And don't even get me started on dinner.

Meal times are exhausting.

Saturday, April 13, 2013

The magical anthem

Driving around this evening, I received a song request from the backseat.

"Mom, can you sing the hockey song? You know, the magical anthem?!"

Well, sure. If ever there was a request I needed to take, it would be to sing the magical anthem. So, I sung it with the full gusto of my dropped-out-after-two-voice-lessons voice, (maybe) missing a line here or two.

Hey - if Christina Aguilera can't remember it all, how am I supposed to?

"O'er the l-a-a-a-a-a-n-n-n-n-d of the fr-r-r-r-r-r-e-e-e-e-e-e, and the ho-"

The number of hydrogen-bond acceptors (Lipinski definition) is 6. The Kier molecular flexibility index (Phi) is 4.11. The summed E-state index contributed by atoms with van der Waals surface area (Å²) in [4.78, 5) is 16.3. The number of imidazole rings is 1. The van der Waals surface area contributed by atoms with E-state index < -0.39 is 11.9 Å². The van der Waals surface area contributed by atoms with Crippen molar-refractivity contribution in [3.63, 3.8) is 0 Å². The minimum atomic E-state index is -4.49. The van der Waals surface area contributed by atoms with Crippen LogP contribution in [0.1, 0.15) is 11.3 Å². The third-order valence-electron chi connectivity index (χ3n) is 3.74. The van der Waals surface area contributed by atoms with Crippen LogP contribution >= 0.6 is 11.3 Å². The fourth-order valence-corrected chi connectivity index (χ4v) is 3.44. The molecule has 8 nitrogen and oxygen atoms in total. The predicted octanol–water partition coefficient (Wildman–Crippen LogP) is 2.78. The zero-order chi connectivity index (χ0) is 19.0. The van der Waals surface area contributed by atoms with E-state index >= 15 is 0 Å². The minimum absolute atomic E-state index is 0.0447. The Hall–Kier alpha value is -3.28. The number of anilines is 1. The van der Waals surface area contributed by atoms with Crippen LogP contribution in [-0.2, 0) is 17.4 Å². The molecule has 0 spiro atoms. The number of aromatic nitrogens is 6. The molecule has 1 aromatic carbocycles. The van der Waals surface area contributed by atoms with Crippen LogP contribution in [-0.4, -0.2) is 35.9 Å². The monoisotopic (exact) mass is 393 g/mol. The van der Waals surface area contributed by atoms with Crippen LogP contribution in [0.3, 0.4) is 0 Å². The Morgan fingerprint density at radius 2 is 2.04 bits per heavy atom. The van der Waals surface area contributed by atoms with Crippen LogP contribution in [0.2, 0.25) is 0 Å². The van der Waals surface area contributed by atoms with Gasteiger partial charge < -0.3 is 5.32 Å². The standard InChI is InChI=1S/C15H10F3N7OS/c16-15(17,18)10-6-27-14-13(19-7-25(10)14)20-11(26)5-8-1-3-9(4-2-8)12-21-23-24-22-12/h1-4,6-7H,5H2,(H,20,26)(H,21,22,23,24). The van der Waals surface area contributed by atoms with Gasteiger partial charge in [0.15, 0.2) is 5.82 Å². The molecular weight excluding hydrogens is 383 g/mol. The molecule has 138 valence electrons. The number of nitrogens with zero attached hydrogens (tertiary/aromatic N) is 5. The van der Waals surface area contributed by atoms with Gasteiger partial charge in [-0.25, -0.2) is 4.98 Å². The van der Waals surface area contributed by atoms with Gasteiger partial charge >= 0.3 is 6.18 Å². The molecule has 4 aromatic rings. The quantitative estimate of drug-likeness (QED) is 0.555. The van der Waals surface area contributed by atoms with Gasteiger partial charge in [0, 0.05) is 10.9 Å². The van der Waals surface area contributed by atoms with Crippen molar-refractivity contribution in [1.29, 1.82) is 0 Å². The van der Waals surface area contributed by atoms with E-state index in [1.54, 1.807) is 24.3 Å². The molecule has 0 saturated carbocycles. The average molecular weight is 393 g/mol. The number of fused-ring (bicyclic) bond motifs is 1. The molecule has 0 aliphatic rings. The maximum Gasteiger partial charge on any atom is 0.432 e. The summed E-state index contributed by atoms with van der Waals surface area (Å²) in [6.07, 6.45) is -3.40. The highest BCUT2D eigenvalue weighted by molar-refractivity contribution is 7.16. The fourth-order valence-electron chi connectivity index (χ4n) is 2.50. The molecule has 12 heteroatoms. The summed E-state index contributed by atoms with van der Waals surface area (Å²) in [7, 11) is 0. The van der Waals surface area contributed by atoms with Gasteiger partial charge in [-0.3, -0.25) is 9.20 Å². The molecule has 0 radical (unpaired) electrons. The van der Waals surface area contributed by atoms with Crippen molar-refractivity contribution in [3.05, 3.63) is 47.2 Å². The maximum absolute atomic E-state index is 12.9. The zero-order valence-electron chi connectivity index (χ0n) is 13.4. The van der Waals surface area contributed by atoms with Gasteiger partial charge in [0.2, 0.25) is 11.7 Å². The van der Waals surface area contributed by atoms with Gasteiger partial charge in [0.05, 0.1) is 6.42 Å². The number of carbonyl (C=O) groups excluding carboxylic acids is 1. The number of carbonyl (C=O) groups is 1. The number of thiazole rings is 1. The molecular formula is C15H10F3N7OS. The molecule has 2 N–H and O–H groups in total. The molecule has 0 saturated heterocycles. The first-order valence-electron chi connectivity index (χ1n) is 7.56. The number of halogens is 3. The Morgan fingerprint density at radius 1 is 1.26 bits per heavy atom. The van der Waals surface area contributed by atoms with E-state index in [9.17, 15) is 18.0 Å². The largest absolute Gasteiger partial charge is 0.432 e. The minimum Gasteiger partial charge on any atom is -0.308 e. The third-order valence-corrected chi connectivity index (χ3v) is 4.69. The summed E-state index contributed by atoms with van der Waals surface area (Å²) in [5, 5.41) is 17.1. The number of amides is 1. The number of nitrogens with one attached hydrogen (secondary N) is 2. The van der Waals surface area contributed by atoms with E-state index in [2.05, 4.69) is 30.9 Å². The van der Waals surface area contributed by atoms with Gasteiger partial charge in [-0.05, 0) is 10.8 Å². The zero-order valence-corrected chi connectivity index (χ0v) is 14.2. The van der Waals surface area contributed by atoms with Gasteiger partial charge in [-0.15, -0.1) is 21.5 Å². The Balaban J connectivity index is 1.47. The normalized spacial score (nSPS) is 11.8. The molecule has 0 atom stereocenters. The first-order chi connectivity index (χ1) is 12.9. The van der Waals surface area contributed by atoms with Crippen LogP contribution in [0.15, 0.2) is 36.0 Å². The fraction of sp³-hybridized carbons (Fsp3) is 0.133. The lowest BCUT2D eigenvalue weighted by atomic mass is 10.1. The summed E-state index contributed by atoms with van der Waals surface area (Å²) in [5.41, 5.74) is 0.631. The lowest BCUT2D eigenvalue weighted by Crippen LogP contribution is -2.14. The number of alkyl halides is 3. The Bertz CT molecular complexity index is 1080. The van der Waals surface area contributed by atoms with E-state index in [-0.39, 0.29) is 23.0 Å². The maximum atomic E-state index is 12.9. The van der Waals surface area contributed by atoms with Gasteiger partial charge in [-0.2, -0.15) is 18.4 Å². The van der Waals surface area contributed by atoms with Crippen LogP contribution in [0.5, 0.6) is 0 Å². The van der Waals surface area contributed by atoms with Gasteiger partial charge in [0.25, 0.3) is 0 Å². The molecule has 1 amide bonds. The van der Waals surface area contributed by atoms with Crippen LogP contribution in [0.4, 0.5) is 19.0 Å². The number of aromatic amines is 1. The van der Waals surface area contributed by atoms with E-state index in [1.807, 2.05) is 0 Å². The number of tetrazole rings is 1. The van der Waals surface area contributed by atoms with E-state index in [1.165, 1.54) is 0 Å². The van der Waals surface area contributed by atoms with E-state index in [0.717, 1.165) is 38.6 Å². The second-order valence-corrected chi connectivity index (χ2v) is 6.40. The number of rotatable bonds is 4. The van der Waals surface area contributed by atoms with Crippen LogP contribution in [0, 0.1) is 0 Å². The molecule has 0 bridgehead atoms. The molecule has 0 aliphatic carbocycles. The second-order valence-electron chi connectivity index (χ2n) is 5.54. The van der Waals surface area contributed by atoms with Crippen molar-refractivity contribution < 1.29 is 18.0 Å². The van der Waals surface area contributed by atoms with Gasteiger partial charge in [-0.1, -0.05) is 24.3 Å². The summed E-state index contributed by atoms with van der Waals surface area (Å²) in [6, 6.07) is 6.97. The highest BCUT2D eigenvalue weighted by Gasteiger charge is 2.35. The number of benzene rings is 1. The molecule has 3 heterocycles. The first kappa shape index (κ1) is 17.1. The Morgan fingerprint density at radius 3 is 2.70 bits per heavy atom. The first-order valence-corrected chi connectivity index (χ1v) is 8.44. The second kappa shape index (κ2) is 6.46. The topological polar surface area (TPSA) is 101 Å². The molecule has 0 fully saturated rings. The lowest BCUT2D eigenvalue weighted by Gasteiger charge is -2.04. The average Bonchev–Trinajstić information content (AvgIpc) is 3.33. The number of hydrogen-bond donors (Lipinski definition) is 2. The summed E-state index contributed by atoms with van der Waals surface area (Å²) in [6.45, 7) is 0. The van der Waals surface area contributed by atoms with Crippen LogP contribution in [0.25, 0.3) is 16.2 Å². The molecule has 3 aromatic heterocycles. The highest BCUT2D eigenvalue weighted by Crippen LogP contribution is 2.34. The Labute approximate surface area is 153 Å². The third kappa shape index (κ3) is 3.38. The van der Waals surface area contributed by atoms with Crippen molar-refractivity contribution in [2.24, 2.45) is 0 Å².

"Wait wait wait, Mom." Bjorn interjects. "You skipped a part. The part about the tigers."

I racked my brain. Tigers?! In the Star Spangled Banner?  Have I been missing something all these years? Ramparts? Check. Broad stripes? Check. TIGERS?!

"What tigers, Bjorn?"

"Oh, Mom. You know!" as he begins singing.

"Staa-a-a-a-r-r-r-r- spa-n-n-ngles. Oh-h-h-h-h-h say can you se-e-e-e-e-e-e. That the tig-e-e-e-r-r-rs are stil-l-l-l-l there."

Then he went off on a tangent, taking his little sister with him.

"And the chickens are still there!"

"Tikkens!" echoes Peanut.

"The monkeys are still there!"

"Oooohhh ooohh oh. Ahhh Ahh ahhh." she cries in a perfect monkey imitation.

"The zebras are still there!"

"Zeeeee! Zeeeee!"

"And the elephants are still there!" he sings.


And they both collapse into their seats, laughing and alternately singing/yelling "Monkey! Tigers! Chickens!"

Best magical anthem ever.